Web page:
Dealing with Real Estate in Revocable Living Trusts

With a fluctuating economy, a global pandemic, and other factors, a lot of our trust clients are buying, selling, or refinancing real estate. Unfortunately, dealing with real estate held by a revocable living trust is not something real estate professionals are always familiar with, and it doesn’t help that mortgage companies all have different requirements, and each case may be handled a little differently. It doesn’t matter if the professional is a realtor, mortgage broker, or even real estate attorney; there is no one specific way things are handled across the board. My hope is that this will help simplify things for our trust clients going through these transactions.

The three main situations our clients run into are;
1) they are buying a house and trying to buy it in the name of their trust
2) they are selling their house out of their trust
3) they are refinancing real estate.

Buying Real Estate

When our trust clients are purchasing real estate and wish to buy it in the name of their living trust, they can run into difficulties if there is a mortgage involved. In cash transactions, there are rarely issues. First, the real estate really should be titled in the name of the revocable living trust for probate avoidance and other issues. (For attorneys and other professionals who disagree because of spousal bankruptcy or lawsuit protection, I address this issue in the above video.) However, mortgage companies are not concerned about your estate planning goals. They are concerned that the money they are lending you is legally obligated to be repaid, and that you can’t find a legal loophole to avoid paying just because the property is in a trust. In many cases, this may simply require some additional paperwork be provided, including a copy of the trust or pages from the trust and a trust certification form. (For more specific information on Trust Certification Forms, please check out my recent podcast here.)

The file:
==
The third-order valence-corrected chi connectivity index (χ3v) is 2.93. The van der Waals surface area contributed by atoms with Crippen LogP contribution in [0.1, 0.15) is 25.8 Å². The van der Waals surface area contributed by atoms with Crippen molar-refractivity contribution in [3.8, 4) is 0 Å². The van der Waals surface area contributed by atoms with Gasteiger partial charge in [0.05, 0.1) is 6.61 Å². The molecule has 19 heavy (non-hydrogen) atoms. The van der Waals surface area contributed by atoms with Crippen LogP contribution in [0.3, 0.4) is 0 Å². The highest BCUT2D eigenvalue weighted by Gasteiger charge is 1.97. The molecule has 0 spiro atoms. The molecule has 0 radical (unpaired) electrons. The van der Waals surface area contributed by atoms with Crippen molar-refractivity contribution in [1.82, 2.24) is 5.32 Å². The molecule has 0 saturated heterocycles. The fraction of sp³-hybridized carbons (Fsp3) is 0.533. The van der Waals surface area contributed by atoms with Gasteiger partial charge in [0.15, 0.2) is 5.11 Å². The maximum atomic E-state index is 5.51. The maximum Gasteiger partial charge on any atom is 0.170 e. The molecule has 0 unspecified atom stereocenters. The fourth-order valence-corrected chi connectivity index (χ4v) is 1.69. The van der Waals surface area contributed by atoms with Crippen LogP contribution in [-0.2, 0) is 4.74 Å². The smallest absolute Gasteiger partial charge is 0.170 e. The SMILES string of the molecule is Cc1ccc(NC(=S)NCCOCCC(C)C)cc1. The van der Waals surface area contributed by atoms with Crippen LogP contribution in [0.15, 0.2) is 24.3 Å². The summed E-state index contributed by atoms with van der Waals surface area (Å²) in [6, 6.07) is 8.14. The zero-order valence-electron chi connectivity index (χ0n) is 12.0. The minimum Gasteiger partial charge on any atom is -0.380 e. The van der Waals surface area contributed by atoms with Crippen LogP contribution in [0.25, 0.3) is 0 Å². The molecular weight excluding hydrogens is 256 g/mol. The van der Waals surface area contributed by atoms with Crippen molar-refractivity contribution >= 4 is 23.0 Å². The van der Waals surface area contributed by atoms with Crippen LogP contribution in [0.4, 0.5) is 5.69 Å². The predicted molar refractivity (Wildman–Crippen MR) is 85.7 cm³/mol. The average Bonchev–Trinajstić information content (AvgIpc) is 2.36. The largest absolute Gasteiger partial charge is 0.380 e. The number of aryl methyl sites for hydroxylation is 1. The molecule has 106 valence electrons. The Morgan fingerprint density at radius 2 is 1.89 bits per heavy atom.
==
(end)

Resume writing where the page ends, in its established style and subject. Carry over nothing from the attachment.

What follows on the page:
What often becomes a simpler way to proceed is for our clients to purchase the real estate in their own name(s), sign the mortgage paperwork as individuals and not trustees of the trust, and then do a quitclaim deed a month or so later moving the real estate into the trust. The fact is the mortgage company doesn’t really care at that point because their deed of trust showing that the individual(s) owe the money was filed with the register of deeds office first, so there is no way to get out of paying the mortgage. Attorneys in different states will charge differently for quitclaim deeds, but our office charges a $256 flat rate for a North Carolina quitclaim deed, so our clients balance the additional “headaches” being imposed on them to originally buy the real estate in the name of their trust versus simply deeding the property in later for $256 and decide which route is easier for them.